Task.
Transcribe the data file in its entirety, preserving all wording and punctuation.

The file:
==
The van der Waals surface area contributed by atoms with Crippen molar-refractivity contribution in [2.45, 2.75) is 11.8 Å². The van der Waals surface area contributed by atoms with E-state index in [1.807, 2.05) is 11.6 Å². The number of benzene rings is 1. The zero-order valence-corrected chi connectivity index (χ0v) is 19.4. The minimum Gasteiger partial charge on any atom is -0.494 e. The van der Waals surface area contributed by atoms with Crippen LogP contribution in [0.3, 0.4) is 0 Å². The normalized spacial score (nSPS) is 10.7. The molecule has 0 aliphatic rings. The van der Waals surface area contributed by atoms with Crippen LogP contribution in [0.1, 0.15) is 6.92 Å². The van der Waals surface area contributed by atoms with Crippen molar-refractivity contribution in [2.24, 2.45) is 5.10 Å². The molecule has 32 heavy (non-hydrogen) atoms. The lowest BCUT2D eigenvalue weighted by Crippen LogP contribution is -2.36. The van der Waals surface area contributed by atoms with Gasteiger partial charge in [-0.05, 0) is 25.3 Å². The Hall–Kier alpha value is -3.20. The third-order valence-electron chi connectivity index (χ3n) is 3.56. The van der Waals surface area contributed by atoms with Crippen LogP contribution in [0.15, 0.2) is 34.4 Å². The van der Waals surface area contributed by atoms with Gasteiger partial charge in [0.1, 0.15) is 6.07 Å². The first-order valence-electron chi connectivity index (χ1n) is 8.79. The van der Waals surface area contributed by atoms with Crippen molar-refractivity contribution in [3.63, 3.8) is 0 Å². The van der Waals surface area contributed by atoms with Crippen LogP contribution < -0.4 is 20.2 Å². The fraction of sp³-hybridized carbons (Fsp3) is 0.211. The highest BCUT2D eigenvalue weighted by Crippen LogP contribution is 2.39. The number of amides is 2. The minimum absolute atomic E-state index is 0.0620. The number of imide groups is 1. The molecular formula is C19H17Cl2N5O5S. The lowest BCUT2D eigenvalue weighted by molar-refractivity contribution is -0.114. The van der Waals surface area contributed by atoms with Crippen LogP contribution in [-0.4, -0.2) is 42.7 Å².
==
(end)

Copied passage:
The van der Waals surface area contributed by atoms with Crippen molar-refractivity contribution in [2.45, 2.75) is 11.8 Å². The van der Waals surface area contributed by atoms with E-state index in [1.807, 2.05) is 11.6 Å². The number of benzene rings is 1. The zero-order valence-corrected chi connectivity index (χ0v) is 19.4. The minimum Gasteiger partial charge on any atom is -0.494 e. The van der Waals surface area contributed by atoms with Crippen LogP contribution in [0.3, 0.4) is 0 Å². The normalized spacial score (nSPS) is 10.7. The molecule has 0 aliphatic rings. The van der Waals surface area contributed by atoms with Crippen LogP contribution in [0.1, 0.15) is 6.92 Å². The van der Waals surface area contributed by atoms with Crippen molar-refractivity contribution in [2.24, 2.45) is 5.10 Å². The molecule has 32 heavy (non-hydrogen) atoms. The lowest BCUT2D eigenvalue weighted by Crippen LogP contribution is -2.36. The van der Waals surface area contributed by atoms with Gasteiger partial charge in [-0.05, 0) is 25.3 Å². The Hall–Kier alpha value is -3.20. The third-order valence-electron chi connectivity index (χ3n) is 3.56. The van der Waals surface area contributed by atoms with Crippen LogP contribution in [0.15, 0.2) is 34.4 Å². The van der Waals surface area contributed by atoms with Gasteiger partial charge in [0.1, 0.15) is 6.07 Å². The first-order valence-electron chi connectivity index (χ1n) is 8.79. The van der Waals surface area contributed by atoms with Crippen molar-refractivity contribution in [3.63, 3.8) is 0 Å². The van der Waals surface area contributed by atoms with Crippen LogP contribution < -0.4 is 20.2 Å². The fraction of sp³-hybridized carbons (Fsp3) is 0.211. The highest BCUT2D eigenvalue weighted by Crippen LogP contribution is 2.39. The number of amides is 2. The minimum absolute atomic E-state index is 0.0620. The number of imide groups is 1. The molecular formula is C19H17Cl2N5O5S. The lowest BCUT2D eigenvalue weighted by molar-refractivity contribution is -0.114. The van der Waals surface area contributed by atoms with Crippen LogP contribution in [-0.4, -0.2) is 42.7 Å².